Lesson learned: do not watch a movie, especially a complex and nuanced one like Luck by Chance, and then immediately go on vacation with no time to write it up for ten days. Sigh. What's left in my head is just a list of what this movie made me think about it - but that could be quite a list. Overall I thought this was very well done. I loved its strong women, both good and bad. I loved its celebration of and dose of harsh morning light for the film industry. I loved that it ends with a refreshing breeze of realism that's low on overt judgment of the characters: real happiness lies in knowing and being yourself, whether that's being true to your values
or true to your desires (which in some cases override any normal sense of "values" altogether, so much so that they become your values).*
There were only two things that bothered me about this film. First, it sometimes felt that the pins that flew at the Bollywood balloon were just too sharp and inexhaustible. Zoya Akhtar skewered the film world so gut-wrenchingly and left such bleak tatters behind that I felt like a chump for liking any of its products. Thank goodness it ends with such a confident, useful idea. The more lasting issue for me was what the story said about film world nepotism. I don't feel I got a tidy statement from the filmmakers about the incredible power of family connections, unlike its statement about sucking up, which I thought was clear as day. This issue is muddled further by the real-life connections of so many of the major players in this project. Maybe the writer/director was simply observing this tendency rather than stating a strong opinion on it. (The actual biographies of cast and crew also made some of the narrative about struggle and paying dues a bit hard to swallow, but I assume that was a purposeful juxtaposition designed to depict how film life really is rather than a choice to ignore their reality to create a rosier world for the film.)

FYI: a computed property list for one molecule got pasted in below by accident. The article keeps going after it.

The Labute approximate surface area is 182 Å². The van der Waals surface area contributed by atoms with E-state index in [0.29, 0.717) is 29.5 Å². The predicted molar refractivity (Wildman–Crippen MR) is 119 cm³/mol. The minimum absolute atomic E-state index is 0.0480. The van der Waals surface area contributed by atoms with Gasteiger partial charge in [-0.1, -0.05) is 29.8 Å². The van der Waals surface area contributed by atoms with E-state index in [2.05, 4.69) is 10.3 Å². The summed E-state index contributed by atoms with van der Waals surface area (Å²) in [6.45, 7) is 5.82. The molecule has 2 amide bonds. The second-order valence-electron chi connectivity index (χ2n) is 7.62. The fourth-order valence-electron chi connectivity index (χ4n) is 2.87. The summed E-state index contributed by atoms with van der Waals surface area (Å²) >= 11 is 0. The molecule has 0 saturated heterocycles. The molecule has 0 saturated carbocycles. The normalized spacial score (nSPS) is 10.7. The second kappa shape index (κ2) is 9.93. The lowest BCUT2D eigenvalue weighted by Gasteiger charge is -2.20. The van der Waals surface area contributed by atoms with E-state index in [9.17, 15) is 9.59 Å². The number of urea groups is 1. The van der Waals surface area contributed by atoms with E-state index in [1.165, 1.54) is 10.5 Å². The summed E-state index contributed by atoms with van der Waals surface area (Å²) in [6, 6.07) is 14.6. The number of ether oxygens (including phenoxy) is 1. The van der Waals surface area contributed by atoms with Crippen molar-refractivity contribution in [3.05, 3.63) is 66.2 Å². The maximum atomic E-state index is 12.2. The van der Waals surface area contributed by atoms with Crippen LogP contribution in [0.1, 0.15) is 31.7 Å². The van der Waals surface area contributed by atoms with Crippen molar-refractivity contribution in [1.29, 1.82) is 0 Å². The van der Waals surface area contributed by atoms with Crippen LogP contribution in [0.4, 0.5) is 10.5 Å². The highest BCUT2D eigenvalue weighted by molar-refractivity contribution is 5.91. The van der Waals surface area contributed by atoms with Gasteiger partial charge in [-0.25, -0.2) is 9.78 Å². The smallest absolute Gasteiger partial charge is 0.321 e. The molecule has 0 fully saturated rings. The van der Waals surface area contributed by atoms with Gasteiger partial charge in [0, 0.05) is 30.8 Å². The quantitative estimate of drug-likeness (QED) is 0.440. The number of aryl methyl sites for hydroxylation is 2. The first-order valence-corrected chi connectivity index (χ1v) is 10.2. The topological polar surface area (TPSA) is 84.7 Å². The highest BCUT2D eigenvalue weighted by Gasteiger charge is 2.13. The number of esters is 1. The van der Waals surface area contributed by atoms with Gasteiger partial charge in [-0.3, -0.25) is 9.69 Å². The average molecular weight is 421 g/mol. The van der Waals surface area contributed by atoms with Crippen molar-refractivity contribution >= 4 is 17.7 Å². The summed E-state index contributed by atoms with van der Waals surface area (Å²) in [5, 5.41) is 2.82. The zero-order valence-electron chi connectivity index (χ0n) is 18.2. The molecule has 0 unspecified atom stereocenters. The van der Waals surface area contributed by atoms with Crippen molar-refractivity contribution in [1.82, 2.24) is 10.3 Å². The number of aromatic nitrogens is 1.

To start, I want to jump up and down shouting praises for this fantastic, frustrating, fraudulent, fierce older generation of characters!
After this, Delhi-6, and Love Aaj Kal, I'm finally on the Rishi Kapoor train. I don't know what's taken me so long. He was wonderfully nervous, weaselly, and vulnerable. All of these people were so interesting! All of their performances were so knowledgeable! I just wish they got to do even more!
I loved Sona's ultimate diss of jackass Vikram.
Living well - your own definition of "well," at that! - is the best revenge. Along her path to freedom was this great bit with the fridge.
To me, the fridge was Vikram himself: resource-gobbling; too big for the space it has reasonably been allotted; deliberately tough, shiny exterior; very cool on the inside. Its whole point is to be cool. It isn't even absolutely necessary, but everybody wants one, is supposed to want one - so much so that it's endorsed by Vikram's predecessor Zaffar.
There was something really pleasing to me about some of the cameos. Of course I loved Akshaye getting to do as much as he did, especially because he actually doesn't seem to be terribly sought-after these days. After sitting through some of the crap he's signed up for in the last few years, the idea of him turning something down had me guffawing out loud.